Problem when building a crosscompiler for arm-linux target

Kai Ruottu
Thu Feb 8 03:11:00 GMT 2001

David Westberg wrote:
> The steps needed to build the toolchain and kernel are according to my
> findings/guessings.
> 1. build the toolchain for arm-linux
> 1a   binutils
> 1b   crosscompiler for the target without libc support so it is possible to
> build glibc later.
>   This makes me wonder what with-newlib really does/means.

 Reading from the docs shouldn't be a bad idea... Either '' or the install docs
coming with GCC should tell this:

--with-newlib -- Specifies that "newlib" is being used as the target C library. This causes
                 __eprintf to be omitted from libgcc.a on the assumption that it will be
                 provided by newlib. 

Sometimes reading only the wrong docs can be a bad idea, also the 'www.gnu-org' docs have bugs,
like the famous:

--with-headers=dir -- Specifies a directory which has target include files. This options is
                required when building a cross compiler, if ${prefix}/${target}/sys-include
                doesn't pre-exist.

which clashes with the GCC-manual, the install docs coming with GCC, with glibc sources with
most cross-compiler installations etc. But the GCC sources have adapted this bug.

When writing 'make install', the glibc headers will now be installed into the '$prefix/include',
not into the '$prefix/sys-include', but as said the GCC developers seem to have doomed this
to be totally wrong... The '$prefix' here is the one given when configuring glibc...

 The ChangeLog's in GCC show that the guys named Jeff Law and Jim Wilson invented all this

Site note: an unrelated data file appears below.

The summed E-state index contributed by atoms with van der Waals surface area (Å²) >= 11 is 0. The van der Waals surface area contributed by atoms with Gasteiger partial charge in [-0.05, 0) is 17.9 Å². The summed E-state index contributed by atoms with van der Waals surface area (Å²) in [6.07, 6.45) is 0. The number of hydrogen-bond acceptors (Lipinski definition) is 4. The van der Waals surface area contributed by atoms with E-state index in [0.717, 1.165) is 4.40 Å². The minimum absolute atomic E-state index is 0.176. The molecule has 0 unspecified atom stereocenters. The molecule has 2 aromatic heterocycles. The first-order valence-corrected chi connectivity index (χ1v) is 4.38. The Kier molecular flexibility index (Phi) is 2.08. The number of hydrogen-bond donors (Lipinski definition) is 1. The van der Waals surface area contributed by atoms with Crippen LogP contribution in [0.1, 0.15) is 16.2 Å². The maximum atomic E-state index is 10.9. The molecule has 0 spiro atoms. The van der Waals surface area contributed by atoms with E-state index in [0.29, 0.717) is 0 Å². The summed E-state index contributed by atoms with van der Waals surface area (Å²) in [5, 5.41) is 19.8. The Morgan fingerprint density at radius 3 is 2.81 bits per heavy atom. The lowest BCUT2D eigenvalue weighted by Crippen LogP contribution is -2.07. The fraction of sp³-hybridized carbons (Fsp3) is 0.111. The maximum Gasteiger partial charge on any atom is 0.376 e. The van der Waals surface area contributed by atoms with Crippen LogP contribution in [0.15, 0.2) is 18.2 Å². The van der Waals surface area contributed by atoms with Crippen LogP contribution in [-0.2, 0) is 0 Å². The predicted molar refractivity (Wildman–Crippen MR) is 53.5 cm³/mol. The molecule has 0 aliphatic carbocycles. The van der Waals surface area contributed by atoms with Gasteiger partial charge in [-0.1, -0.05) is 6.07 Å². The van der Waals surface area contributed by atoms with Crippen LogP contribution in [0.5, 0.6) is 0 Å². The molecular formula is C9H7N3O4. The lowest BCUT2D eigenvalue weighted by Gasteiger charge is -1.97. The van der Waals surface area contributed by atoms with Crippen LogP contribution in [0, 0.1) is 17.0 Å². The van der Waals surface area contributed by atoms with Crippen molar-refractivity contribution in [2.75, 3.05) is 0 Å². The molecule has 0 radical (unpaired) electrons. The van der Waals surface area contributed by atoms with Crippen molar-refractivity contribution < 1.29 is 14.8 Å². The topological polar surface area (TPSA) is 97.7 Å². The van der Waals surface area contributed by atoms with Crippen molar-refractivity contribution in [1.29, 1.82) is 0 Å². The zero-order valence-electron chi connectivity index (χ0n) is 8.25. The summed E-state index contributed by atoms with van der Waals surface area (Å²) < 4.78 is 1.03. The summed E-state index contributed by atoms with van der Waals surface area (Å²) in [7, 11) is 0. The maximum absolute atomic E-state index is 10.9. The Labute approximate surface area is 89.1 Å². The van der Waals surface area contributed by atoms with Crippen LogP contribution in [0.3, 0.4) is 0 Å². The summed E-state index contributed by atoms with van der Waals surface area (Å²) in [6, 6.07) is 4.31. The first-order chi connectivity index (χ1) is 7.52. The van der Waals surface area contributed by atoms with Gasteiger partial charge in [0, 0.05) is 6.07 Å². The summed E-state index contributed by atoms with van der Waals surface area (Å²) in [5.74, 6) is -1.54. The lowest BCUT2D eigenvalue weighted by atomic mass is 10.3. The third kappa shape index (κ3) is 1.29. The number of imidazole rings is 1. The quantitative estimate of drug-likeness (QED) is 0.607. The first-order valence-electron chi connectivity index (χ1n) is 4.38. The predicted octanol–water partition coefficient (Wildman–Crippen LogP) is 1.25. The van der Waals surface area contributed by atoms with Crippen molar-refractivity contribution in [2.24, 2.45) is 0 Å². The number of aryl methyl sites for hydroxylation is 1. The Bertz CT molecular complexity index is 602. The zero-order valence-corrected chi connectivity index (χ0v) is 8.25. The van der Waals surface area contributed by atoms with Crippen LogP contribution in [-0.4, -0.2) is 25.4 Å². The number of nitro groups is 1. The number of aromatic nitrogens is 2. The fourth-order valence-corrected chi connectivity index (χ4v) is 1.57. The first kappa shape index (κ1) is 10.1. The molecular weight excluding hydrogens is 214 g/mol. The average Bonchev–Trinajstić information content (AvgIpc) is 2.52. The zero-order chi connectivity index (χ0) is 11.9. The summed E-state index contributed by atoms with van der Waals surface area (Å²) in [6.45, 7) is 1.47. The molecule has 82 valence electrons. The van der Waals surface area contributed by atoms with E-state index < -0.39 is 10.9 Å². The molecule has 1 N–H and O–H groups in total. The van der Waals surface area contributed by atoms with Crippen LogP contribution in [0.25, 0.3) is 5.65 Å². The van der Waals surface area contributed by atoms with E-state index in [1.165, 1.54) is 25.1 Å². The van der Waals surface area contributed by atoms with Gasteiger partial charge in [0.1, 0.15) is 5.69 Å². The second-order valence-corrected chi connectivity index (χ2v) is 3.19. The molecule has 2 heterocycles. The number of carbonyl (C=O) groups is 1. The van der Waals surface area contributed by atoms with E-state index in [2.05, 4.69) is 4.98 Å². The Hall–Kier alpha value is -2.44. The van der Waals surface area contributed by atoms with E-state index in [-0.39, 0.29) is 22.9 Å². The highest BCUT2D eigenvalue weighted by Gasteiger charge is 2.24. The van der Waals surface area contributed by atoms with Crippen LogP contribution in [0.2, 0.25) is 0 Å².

mess... Ok, while Richard M. Stallman (GCC manual), me on this list etc. have written otherwise,
the '' HTML-document and others try to push people like RMS to change their
instructions. The two or three files in the GCC sources should be much easier to correct...

 Back to the shared libgcc-problem...

 Your problem arises from the need to produce a shared libgcc. Earlier libgcc was always
static, 'libgcc.a', so no linking with the startups was needed...

 I remember there being now a '--disable-shared-libgcc' or something to prevent producing
the shared libgcc. This could be the workaround...

> 1c   glibc
> 1d   crosscompiler again this time with glibc support.
> 2 compile the kernel
> 3 compile all other stuff needed

 Your steps sound quite sane, but the 1b could mean also some earlier GCC which can be built
and which can build glibc without problems. I used the gcc-2.9-edk-000221 from the RedHat EDK,
aimed for embedded Linux'es, but prebuilt only for x86 and PowerPC targets. Probably the
gcc-2.95.3-prerelease3 has all the needed patches too. I remember building both glibc-2.1.3
and glibc-2.2.1 for the 'arm-linux-gnu' with the EDK-based GCC and having no problems... But
I must confess that I adapted some fixes for ARM from the GCC snapshots between the gcc-2.95.2
release and the EDK release (and some weeks further), in order to get the 'thumb-elf' working.

 Trusting to the experimental GCC snapshots which lately have crashed for almost any target,
doesn't sound sane if you aim to some stable production tools. Feel free to experiment though.
The ARM-target has been a nuisance, nobody seeming really know what is the current 'stable
production compiler', but starting with the gcc-2.95.3 shouldn't be a bad idea...

Cheers, Kai

Want more information?  See the CrossGCC FAQ,
Want to unsubscribe? Send a note to

More information about the crossgcc mailing list